May 26th, 2010Uncategorized
So it has come to this: me poking logic holes in my children’s bedtime stories. Specifically, my problem lies with Margaret Wise Brown and her Friendly Tales. In Mister Dog, we are introduced to the lovably independent Crispin’s Crispian, the dog who belongs to himself.
Midway through the story, Crispian meets a friend. While familiarizing this new friend with his home, Crispian points out the place for his bed, pillow and leash. Now why in the hell would a dog belonging to himself own a leash, Margaret? He’s already made it clear that he doesn’t like the idea of animals being the property of others, so it can’t be for him to walk another dog. Just what is going on here?
And while we’re at it, where the hell did Scuppers get those bricks for his chimney, and why didn’t he build the entire house out of bricks instead of that dried-out, brittle driftwood? Just what are you trying to pull?
One last thing before I go, Margaret: That “quiet old lady whispering hush” is no lady. It’s a rabbit in a dress—anyone can see that. You’ve got a lot of nerve.
May 18th, 2010Uncategorized
Dear Tina from work,
Everyone at work is scared of you. You ought to know that. The other day, when you didn’t know I was in the next room, I was certain you were about to call me an idiot.
I’m scared of you too, and if you had called me an idiot, not knowing that I was in the next room, I would have gotten underneath the table and hidden until you were gone for the day. That’s how afraid of you I am, Tina.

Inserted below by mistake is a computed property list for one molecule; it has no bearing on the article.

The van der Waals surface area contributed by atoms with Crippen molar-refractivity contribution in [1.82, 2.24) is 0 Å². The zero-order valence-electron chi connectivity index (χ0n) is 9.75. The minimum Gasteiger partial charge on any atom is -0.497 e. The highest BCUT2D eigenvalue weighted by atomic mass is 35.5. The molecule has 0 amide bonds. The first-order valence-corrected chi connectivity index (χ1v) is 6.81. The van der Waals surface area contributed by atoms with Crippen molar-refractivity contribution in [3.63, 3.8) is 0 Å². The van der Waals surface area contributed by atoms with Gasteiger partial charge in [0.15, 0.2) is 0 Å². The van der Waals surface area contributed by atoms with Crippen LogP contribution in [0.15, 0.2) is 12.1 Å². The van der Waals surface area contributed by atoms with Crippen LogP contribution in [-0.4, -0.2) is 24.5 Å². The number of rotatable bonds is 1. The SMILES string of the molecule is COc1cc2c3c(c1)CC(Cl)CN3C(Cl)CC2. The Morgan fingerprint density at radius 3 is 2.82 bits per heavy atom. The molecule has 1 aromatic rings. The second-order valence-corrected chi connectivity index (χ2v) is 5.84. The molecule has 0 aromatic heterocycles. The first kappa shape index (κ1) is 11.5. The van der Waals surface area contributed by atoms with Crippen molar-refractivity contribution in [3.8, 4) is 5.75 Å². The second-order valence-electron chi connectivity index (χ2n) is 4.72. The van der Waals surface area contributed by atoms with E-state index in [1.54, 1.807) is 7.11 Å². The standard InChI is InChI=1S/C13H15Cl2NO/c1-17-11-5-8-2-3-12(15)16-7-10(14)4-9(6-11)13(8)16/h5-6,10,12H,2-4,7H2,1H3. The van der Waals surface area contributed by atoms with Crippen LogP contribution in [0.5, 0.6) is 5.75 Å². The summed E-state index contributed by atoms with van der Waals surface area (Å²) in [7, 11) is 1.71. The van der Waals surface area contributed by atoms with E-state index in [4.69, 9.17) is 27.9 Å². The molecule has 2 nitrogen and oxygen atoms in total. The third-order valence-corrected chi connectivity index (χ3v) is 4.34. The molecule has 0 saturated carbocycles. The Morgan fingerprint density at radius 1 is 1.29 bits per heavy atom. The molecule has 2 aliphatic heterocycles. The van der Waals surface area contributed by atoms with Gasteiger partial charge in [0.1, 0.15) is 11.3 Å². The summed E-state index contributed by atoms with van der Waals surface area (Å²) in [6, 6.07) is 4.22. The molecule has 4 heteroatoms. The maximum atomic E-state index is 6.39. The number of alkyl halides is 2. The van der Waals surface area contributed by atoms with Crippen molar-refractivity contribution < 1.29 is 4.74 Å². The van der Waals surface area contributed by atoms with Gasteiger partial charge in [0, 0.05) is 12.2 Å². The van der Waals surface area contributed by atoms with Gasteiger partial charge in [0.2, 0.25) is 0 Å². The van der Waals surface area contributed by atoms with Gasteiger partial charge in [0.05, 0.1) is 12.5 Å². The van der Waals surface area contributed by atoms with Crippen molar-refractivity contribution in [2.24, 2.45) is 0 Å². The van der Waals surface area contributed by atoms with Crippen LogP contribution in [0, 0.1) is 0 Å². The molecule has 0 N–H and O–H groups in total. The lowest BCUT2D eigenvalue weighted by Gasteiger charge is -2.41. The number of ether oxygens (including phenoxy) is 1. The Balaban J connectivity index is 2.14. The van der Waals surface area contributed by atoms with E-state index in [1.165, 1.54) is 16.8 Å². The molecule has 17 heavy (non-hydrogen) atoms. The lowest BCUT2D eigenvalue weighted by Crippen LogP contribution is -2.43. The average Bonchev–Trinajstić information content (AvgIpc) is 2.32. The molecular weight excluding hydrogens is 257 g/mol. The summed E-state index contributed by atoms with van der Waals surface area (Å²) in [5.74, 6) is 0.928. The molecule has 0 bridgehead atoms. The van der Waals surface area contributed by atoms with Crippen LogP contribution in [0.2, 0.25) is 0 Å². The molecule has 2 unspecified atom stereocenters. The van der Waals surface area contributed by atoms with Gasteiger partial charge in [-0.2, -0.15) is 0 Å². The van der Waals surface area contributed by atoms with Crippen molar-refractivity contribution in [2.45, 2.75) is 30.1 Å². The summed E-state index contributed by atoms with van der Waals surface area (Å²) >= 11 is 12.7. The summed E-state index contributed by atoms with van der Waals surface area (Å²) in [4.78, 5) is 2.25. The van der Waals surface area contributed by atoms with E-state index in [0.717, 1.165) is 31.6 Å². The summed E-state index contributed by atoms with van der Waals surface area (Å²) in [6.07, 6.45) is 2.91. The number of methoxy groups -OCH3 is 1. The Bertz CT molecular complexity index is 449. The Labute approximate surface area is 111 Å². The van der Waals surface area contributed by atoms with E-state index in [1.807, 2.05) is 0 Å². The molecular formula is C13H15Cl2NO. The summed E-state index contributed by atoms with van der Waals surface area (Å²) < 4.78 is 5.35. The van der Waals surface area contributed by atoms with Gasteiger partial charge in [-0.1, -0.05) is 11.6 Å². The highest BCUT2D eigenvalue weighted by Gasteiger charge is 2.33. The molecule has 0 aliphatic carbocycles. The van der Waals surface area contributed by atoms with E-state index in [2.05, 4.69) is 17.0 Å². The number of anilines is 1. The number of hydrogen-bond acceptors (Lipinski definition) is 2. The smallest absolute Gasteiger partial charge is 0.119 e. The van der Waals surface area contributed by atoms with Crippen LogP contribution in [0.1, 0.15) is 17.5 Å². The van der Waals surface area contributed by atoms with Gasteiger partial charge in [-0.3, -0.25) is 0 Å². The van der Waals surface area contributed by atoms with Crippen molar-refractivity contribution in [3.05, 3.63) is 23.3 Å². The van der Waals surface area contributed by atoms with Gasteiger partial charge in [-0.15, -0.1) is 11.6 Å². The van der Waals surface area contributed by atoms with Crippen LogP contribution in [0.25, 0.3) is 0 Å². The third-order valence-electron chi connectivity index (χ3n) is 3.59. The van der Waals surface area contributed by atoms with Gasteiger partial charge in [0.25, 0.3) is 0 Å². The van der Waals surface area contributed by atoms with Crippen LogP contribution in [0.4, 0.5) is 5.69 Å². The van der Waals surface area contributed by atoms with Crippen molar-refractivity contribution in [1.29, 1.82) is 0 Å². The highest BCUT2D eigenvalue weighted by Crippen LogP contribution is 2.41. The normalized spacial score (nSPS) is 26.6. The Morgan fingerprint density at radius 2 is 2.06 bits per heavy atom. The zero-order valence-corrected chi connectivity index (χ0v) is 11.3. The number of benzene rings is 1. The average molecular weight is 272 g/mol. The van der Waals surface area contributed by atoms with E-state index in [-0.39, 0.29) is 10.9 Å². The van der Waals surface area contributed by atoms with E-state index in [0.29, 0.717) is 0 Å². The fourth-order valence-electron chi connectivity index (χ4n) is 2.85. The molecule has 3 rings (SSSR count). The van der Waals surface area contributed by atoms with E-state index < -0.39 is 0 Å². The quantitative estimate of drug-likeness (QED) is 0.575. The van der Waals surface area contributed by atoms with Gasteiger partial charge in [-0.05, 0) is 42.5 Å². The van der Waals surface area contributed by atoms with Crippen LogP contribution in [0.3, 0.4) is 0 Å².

May 15th, 2010Uncategorized
Two weeks ago I decided to quit the body-building gym I’d been attending. I had no way of anticipating the problems that would come with this decision. First, I had unknowingly signed up for a year contract. I have a bad habit of simply signing things and worrying about it later. When I got the letter in the mail informing me that I would still be required to pay the $30 per month, I was aghast. That’s a lot of money to go nowhere and do nothing. It’s even more to continue going to a gym where the instructors apply grease before coming to work and the members openly grunt. I had to think of a plan.
So I called in to explain that I have a sick family member I’m taking care of and I just can’t find the time to continue with the gym. I pulled out all the stops: low sad voice, heavy sighs, far-off attitude—I even threw in a compliment sandwich: “I love your gym, it’s just a bit expensive for me right now. I hope I can come back.”
I got out of my contract, but now whenever I walk by this gym—which is often because I live around the corner—I have to pretend to be sad because I’m paranoid the owners will see me and know I lied. Looking sad consists of a slow shuffle while I look at the ground. I was explaining this to my friend Sarah today when she asked what the hell I meant by “my sad walk around the corner.” She encouraged me to write about it, then laughed at me when I explained that I couldn’t because they might read my blog.